Parks Victoria mending fences to protect the past and safeguard the future
Thursday 2 May, 2019
Parks Victoria has built a fence around one of the oldest ecological monitoring sites in Australia, Maisie’s Rocky Valley Plot in the Alpine National Park, to allow the continued monitoring of the detrimental impacts of Sambar Deer and feral horses on the natural environment.
In 1944, pioneering ecologist Maisie Fawcett established Maisie’s Rocky Valley Plot. This fenced off area was originally designed to exclude cows and over six decades scientists, students and volunteers monitored the changes. In 2005 the cows were removed and so was the fence, but since this time Sambar deer have emerged as a new threat.
To protect the scientific heritage of Maisie’s Rocky Valley Plot, and continue to study the impact of large hard hooved animals on alpine ecosystems, the new fence ensures the Plot will continue to be one of the best reference sites in Australia for assessing long-term change in natural ecosystems.
Designed to withstand the rigours of the alpine environment, the two-metre high fence includes an innovative design to allow sections to be dropped in winter to prevent snow damage.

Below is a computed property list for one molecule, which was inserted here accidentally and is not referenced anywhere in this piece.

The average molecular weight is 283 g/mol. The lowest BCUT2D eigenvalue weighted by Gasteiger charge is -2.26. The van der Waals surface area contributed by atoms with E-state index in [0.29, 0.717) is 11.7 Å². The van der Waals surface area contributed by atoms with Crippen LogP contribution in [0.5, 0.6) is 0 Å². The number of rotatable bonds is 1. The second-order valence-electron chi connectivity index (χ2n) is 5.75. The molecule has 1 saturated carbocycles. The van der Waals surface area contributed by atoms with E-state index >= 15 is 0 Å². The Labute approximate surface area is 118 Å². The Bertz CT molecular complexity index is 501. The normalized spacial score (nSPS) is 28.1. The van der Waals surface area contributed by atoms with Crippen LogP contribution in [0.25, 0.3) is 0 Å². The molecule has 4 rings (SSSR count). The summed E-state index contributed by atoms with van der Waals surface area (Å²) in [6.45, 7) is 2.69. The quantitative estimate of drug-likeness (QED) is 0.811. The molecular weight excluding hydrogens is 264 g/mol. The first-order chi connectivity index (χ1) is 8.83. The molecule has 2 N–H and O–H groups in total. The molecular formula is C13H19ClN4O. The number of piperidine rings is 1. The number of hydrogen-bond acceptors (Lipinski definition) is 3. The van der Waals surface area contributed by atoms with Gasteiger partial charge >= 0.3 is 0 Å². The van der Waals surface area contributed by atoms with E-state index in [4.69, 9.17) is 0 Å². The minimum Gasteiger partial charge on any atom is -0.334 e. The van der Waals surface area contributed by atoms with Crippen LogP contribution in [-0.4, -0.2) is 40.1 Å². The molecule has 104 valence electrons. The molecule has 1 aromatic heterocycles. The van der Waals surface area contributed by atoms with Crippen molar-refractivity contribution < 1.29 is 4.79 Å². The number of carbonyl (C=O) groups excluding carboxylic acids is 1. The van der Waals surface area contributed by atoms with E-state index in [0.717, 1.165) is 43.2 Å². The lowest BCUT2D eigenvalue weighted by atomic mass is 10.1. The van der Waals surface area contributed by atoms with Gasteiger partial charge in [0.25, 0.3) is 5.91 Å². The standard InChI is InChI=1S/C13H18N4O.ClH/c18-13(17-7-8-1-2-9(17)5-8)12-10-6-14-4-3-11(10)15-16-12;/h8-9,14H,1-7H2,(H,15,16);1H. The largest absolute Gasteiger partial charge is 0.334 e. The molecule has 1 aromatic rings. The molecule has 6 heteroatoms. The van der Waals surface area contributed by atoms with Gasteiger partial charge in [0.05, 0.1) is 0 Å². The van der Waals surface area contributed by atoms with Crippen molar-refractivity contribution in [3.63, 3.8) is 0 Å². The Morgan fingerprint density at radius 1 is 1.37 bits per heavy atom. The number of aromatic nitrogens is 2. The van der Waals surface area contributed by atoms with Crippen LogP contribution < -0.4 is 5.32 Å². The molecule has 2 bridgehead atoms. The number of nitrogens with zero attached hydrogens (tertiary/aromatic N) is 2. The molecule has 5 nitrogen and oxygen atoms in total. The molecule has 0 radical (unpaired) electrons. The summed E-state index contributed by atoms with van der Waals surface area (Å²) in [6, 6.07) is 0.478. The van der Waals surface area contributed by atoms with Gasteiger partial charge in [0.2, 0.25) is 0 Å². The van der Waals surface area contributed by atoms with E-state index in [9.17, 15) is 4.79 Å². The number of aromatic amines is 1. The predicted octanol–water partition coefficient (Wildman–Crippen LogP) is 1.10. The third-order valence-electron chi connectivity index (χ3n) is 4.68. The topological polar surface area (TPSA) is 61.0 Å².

To minimise environmental damage while building the fence, Parks Victoria carried all materials into the site by hand and limited the use of machinery, instead using low impact hand-held devices. The fence was built with the support of La Trobe University’s Research Centre for Applied Alpine Ecology.
This project was funded with the support of the Victorian Government.
Quotes, attributed to Parks Victoria Manager Regional Planning, Dan Brown:
“The new fence protects the sensitive alpine vegetation and wetlands within Maisie’s Rocky Valley Plot and safeguards the pioneering scientific heritage of this important site, allowing ongoing research and monitoring programs to help inform park management.”
Quote, attributed to La Trobe University Research Centre for Applied Alpine Ecology, Dr John Morgan:
“The new fence ensures the legacy of Maisie’s work is preserved, and offers an important reference site to continue to monitor change. Alpine ecosystems look like they will be exposed to more fire in the future, warmer temperatures and large exotic animals like deer. Just how this impacts on alpine plants and animals can be assessed by building on Maisie’s nationally significant work.”